Books

'The Re-Origin of Species': A test tube future for Earth's endangered animals

Torill Kornfeldt thought her trip to see one of the last northern white rhinos was an exercise in nostalgia. Instead it uncovered a potential future for many of the world’s endangered species

met Nola in the spring of 2015. Though rotund and rather cumbersome, her movements were dignified and majestic. She had no real worries in life; she loved apples and relished a back scratch.

People are fascinated by endings, boundaries, the last of a line. Maybe that explains why I felt so moved as I watched the monumental rhinoceros take a leisurely stroll. When I visited her at San Diego Zoo in southern California, there were only four northern white rhinos left in the world. When Nola passed away in November 2015, that left three, and after Sudan died, last male, died, there are now just two, Najin and Fatu, both female and both unable to bear calves. No more northern white rhinos will be born by natural means.

It is mainly poaching that has killed the northern white rhinoceros. Rhino horn commands as high a price on the black market as cocaine or gold. Some horns are used in alternative medicine; others are turned into the shafts of ornate knives or other decorative artefacts.

“Most people agree we have a responsibility to our children and grandchildren, and that maybe we aren’t responsible for the generations that may live tens of thousands of years in the future. But the decisions we take today will have consequences for that sort of length of time,” says Oliver Ryder in his office, a few hundred metres away from Nola. A researcher, he’s responsible for the zoo’s genetics department.

Six large containers hold tens of thousands of small test tubes full of cells, eggs, sperm, and a few embryos from about a thousand species of animals.

Oliver is not just talking about the fact that species are dying out at an alarming rate today and that the Earth’s biodiversity is steadily shrinking. He’s also talking about how the decisions we take could make the world better and help save species. Although the northern white rhino is already extinct in practice, that doesn’t mean all hope is lost. Here another quite different kind of zoo exists, packed in plastic tubes and immersed in liquid nitrogen. Six large containers hold tens of thousands of small test tubes full of cells, eggs, sperm, and a few embryos from about a thousand species of animals. When Oliver opens one of the containers, cold vapour from the liquid nitrogen wafts out, and he needs the thick purple rubber gloves he has on to protect his hands from injury. Slowly, he lifts out the receptacle containing cells from 12 northern white rhinos.

“Any attempt to revive an animal species must involve living cells. Many people are obsessed by genes. But you can’t create life from DNA alone,” says Oliver .

These cells represent the ability to recreate this lost species, either by cloning them and creating 12 new baby rhinos, or by using techniques yet to be developed that turn the cells into eggs and sperm. Researchers are right now developing better IVF techniques for rhinos. Any attempt would involve surrogate mothers of a closely related species. The cells will be ready to use when the science catches up and the problem with the poachers has been solved.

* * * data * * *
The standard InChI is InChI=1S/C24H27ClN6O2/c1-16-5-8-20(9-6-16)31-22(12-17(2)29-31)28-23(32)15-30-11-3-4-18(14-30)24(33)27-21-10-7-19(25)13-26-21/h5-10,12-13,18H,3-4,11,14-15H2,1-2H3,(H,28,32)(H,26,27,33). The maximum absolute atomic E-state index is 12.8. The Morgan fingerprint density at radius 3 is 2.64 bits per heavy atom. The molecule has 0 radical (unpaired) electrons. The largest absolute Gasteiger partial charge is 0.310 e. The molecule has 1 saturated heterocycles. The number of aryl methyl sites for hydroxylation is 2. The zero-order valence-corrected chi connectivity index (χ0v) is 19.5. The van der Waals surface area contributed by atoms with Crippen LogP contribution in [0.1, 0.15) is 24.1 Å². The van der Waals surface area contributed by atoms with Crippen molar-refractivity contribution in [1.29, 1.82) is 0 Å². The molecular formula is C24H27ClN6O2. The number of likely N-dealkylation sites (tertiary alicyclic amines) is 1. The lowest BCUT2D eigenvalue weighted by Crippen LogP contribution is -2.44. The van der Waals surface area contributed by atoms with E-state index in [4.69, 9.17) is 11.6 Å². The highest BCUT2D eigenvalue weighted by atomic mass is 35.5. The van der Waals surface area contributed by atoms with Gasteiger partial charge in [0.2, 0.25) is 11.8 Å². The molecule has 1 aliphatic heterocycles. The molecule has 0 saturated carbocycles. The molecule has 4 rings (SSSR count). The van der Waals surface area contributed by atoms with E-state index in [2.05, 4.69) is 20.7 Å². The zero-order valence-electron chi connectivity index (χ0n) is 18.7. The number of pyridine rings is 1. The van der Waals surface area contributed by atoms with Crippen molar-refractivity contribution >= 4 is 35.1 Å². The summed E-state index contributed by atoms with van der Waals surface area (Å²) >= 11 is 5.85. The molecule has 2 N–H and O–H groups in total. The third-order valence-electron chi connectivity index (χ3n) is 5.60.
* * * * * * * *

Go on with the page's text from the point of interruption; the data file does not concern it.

The northern white rhino is one of many examples of researchers and conservationists reaching for new tools to try to save endangered species. Genetic engineering may prove decisive, turning the tide and making a difference in the battle to conserve species. One possible application of the new technology that’s currently being developed is to support species that have gone through genetic bottlenecks, becoming highly inbred and vulnerable to genetic defects.

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The Re-Origin of Species by Torill Kornfeldt (translated by Fiona Graham) is out now (Scribe, £14.99)

A lab in New Orleans is developing ways of cloning endangered felines, starting with wildcats, and plans to branch out to other, larger species. Perhaps the genetic make-up of some museum specimens could be analysed and used to understand and enhance species living today. This wouldn’t produce enough individuals to start a new population, but it might lessen the risks facing endangered animals if they could benefit from an injection of new genetic material.

Other researchers are looking at using genetic technology to cure the fungal diseases that are threatening frogs and bats. In Australia, large vats of seawater house hundreds of tiny corals . Researchers there are trying to produce types that can survive climate change,  thus providing a way to save coral reefs.

Also, around the globe researchers are trying to bring back animals and plants that have already gone extinct, from aurochs and passenger pigeons all the way back to mammoths.

Of course, not everyone takes a positive view of such change. Both researchers and the public can be divided into two distinct groups. One argues that the situation today is so serious that we must take this kind of action to have any chance of saving some of the biodiversity we still have. The other is made up of those who say that any such change would mean abandoning the goal of conserving nature as it is; that nature modified by human beings would be something else entirely, representing an utterly different world. Moreover, they argue, there would be incredible risks if anything went wrong.

When I began writing about humanity’s attempts to revive species, I thought my book would focus on nostalgia and the yearning for a vanished world. I discovered that it has more to do with the future, with the present, in which we humans have made ourselves nature’s masters — and with scientists’ unbridled desire to discover the new.

Translated by Fiona Graham

Image: Nola The Rhino, AP Photo/Lenny Ignelzi

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